PC and server DRAM prices have plummeted by nearly 30 percent so far in the first quarter of 2019, according to DRAMeXchange, a division of TrendForce. This is a deeper plunge than the projected drop of 25 percent expected last month and is the sharpest tumble since 2011. At the same time, most contracts have transitioned from quarterly to monthly deals.
DRAMeXchange analysts also were surprised with the large downward price correction in February. Avril Wu, senior research director for DRAMeXchange, told EPSNews that PC DRAM prices fell around 14 percent month-over-month (MoM) in February.
In January, contract prices of DRAM products across all major markets dropped by more than 15 percent MoM, which followed a downward trend into February and March. The average prices for mainstream 8-GB modules, as an example, fell to $50 in January, and are expected to continue dropping by as much as 30 percent in the first quarter overall.
This is a much steeper decline than what was initially forecast by DRAMeXchange in the fourth quarter of 2018. Analysts only expected a price drop of about 10 percent in the first quarter, which was already raised from a 5-percent decline. This was attributed to increased supply, high inventory levels and a looming trade war between the U.S. and China.
The contract price of 32-GB server DRAM is forecast to drop to $170 to $180 by the end of March with the average contract price in the first quarter of 2019 dropping by 28 percent quarter-over-quarter (QoQ) to $205, reported Hyundai Motor Investment & Securities.
“Considering that excessive server DRAM demand from data centers is responsible for DRAM’s big cycle, the current DRAM price level is low enough to drive DRAM buyers to increase their inventories.”
However, the firm expects that data center investments will likely resume after Intel releases its Cascade server CPU in the second quarter of 2019. Until then, server DRAM prices will continue to decline into the second quarter.
Looking ahead, Wu expects PC DRAM prices to drop nearly 20 percent QoQ in the second quarter of 2019. “Server DRAM prices will drop almost 30 percent QoQ in the first quarter. For the second quarter, we expect a 15 percent to 20 percent price decline.”
The price declines for mobile DRAM haven’t been as dramatic as PC and server DRAMs. “Mobile DRAM prices will decline mid-teens QoQ in the first quarter, and we expect a quarterly decline in the low teens in the second quarter of 2019,” added Wu.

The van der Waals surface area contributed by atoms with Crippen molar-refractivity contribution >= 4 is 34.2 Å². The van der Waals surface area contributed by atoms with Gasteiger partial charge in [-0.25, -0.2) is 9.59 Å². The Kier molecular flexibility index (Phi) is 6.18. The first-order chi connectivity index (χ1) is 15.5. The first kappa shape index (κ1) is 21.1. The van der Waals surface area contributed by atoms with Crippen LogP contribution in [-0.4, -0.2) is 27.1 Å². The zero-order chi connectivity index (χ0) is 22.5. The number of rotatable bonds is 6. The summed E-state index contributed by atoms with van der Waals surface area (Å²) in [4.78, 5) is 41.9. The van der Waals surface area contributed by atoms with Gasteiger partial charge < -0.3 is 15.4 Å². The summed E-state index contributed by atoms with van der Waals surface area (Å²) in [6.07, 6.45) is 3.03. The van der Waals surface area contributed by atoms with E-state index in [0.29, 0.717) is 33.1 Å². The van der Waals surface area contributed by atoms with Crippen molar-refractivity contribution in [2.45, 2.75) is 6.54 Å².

Inventory levels have kept climbing since the overall contract prices dropped in the fourth quarter of 2018, with most DRAM suppliers currently holding about six weeks’ worth of inventory (wafer banks included), said DRAMeXchange. This means with high inventory levels at suppliers, prices will continue to correct.
Similar to the first quarter, Wu believes prices for PC DRAM and server DRAM will decline the most among all application markets in the second quarter. She expects high inventory levels and weak demand will persist in the second quarter.
In the second half of 2019, DRAMeXchange expects constrained growth in demand due to political and economic uncertainties. Analysts also believe the price downswing will moderate over the next several quarters.
“Although there are new sources of demand related to 5G, AIoT, IIoT, and automotive electronics, these application markets are still in the nascent stage of development and will not have much influence on the DRAM market in 2019,” said DRAMeXchange.
Contributing to the DRAM market’s woes is Intel’s low-end CPU supply shortage, which is forecast to last until the end of the third quarter of 2019. Without the CPUs, PC OEMs aren’t building product, and they aren’t consuming DRAM chips.
DRAMeXchange said the overall DRAM market has entered into a freefall. Even large reductions in prices aren’t going to drive sales, said analysts.
Despite the current market conditions, the big three DRAM suppliers are still investing in new manufacturing and aren’t expected to lose their market share any time soon, said DRAMeXchange. SK Hynix plans to invest 120 trillion won (around $107 billion ) to build four new wafer fabs, and Samsung is currently building a second fab at Pyeongtaek, while Micron has started construction of an IC testing and packaging plant in Taiwan.
In addition, Micron’s subsidiary Micron Memory Taiwan (formerly Rexchip) in Houli, Taichung, is considering building a new 12-inch DRAM wafer fab, which could finish construction as early as the end of next year. The facility will significantly contribute to production in 2021, said DRAMeXchange.